This book must not be considered as a serious work on life in France behind the lines, it is merely an attempt to record some certain little incidents that occurred in my own life there.
The wise ones dined well--if not too well--at the "Godbert," with its Madeleine, or the "Cathedral," with its Marguerite, who was the queen of the British Army in Picardy, or, not so expensively, at the "Hôtel de la Paix." Some months later the club started, a well-run place. I remember a Major who used to have his bath there once a week at 4 p.m. It was prepared for him, with a large whisky-and-soda by its side. What more comfort could one wish? Then there were dinners at the Allied Press, after which the Major would give a discourse amid heavy silence; then music. The favourite song at that time was:--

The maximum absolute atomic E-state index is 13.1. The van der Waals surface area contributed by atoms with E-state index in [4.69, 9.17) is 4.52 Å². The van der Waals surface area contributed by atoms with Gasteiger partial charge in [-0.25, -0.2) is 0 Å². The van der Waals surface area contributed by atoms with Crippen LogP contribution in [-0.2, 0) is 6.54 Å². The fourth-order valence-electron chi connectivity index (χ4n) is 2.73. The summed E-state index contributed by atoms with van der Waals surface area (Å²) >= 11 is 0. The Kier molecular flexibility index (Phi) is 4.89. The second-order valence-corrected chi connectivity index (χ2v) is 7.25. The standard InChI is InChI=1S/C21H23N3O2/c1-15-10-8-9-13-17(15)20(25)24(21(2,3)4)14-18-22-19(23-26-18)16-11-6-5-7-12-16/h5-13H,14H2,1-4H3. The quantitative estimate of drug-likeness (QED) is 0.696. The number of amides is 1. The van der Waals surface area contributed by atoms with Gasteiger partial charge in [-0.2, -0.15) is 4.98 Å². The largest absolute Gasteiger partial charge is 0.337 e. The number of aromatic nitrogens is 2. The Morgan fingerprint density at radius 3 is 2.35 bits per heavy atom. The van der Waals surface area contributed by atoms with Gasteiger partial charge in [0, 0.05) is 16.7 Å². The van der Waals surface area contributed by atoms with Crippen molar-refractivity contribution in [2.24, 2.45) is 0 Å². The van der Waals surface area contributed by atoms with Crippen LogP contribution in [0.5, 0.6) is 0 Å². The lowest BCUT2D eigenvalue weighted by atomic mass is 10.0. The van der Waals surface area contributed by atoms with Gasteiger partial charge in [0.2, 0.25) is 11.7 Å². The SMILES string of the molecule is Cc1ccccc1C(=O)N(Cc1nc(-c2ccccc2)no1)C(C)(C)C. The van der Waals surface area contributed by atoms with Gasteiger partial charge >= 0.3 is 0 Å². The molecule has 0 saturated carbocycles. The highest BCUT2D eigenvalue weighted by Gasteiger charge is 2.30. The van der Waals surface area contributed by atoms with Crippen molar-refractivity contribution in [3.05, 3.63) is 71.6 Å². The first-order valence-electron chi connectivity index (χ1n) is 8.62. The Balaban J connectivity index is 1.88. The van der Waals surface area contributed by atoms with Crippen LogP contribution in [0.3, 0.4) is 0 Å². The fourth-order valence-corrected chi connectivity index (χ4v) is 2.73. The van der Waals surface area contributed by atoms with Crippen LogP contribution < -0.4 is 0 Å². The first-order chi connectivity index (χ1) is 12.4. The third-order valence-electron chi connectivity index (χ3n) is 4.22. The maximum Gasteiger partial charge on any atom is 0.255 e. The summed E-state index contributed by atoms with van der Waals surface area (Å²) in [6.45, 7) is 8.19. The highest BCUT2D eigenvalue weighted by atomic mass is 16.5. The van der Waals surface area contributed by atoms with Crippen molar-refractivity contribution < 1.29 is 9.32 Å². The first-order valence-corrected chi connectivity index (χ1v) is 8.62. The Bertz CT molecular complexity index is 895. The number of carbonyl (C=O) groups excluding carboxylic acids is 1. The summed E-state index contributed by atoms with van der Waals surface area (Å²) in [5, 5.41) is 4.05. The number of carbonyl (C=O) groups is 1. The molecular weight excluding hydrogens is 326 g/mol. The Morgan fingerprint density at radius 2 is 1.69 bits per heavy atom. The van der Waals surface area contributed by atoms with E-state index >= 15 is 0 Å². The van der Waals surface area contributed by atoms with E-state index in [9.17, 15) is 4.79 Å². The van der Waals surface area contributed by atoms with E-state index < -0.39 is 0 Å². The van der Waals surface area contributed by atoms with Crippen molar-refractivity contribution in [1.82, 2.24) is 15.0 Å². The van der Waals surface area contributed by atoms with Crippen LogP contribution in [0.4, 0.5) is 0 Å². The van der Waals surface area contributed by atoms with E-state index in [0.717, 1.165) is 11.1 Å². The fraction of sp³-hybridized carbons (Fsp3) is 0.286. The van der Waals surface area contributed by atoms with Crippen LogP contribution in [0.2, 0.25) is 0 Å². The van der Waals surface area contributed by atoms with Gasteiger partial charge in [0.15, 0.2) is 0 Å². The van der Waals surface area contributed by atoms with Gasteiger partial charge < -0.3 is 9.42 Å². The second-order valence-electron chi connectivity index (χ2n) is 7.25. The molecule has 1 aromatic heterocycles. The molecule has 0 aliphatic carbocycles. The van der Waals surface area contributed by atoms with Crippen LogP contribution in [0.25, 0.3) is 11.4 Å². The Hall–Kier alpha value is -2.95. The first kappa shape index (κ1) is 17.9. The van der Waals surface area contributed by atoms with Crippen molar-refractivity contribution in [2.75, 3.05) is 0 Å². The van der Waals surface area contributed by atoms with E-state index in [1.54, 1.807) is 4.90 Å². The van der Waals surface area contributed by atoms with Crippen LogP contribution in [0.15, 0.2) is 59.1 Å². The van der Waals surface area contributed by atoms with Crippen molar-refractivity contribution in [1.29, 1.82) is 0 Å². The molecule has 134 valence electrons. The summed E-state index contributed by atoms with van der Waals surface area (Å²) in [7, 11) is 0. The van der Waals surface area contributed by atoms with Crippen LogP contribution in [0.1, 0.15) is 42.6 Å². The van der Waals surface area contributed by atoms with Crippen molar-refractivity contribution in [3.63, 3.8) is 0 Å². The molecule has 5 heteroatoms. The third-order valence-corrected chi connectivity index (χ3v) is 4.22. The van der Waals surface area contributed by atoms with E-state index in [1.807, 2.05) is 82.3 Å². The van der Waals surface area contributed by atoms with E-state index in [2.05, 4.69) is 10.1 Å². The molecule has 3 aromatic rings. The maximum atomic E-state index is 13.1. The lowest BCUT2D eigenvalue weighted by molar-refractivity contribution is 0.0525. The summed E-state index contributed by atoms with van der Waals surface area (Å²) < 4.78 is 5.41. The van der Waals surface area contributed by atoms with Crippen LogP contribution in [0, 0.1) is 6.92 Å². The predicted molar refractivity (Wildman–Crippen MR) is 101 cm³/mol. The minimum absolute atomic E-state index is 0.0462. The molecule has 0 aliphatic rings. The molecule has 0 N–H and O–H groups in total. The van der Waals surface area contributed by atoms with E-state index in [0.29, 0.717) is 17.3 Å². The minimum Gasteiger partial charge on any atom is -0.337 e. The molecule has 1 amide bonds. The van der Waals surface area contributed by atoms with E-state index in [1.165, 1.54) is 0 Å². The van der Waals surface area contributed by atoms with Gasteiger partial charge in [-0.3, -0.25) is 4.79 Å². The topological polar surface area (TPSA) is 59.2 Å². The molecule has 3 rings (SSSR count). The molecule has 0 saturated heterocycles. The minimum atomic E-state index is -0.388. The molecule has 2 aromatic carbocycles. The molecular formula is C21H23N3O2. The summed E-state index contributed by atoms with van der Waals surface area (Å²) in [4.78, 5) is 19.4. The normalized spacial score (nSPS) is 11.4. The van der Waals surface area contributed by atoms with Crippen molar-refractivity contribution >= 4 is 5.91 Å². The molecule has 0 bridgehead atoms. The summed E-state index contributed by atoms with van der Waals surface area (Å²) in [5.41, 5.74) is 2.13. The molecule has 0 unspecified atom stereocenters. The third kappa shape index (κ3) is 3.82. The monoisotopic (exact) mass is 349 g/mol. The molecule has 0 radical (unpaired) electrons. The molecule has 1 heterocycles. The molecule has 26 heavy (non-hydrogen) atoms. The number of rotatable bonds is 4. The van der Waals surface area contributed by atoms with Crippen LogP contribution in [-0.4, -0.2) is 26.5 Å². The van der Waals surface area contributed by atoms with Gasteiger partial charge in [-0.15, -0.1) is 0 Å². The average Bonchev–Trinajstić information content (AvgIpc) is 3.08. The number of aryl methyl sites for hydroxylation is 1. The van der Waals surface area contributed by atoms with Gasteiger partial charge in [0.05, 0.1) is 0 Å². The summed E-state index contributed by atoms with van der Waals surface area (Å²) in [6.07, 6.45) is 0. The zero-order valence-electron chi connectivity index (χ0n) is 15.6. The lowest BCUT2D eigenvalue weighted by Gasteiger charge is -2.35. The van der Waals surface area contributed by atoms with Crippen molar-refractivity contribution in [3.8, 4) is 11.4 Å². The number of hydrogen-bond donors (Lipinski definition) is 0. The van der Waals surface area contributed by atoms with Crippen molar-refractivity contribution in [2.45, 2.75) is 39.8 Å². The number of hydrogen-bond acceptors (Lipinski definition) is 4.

"Jackie Boy! Master? Singie well? Very well. Hey down, Ho down, Derry, Derry down, All among the leaves so green, O.
"With my Hey down, down, With my Ho down, down, Hey down, Ho down, Derry, Derry down, All among the leaves so green, O."
Later, perhaps, if the night was fine, the Major would retire to the (p. 018) garden and play the flute. This w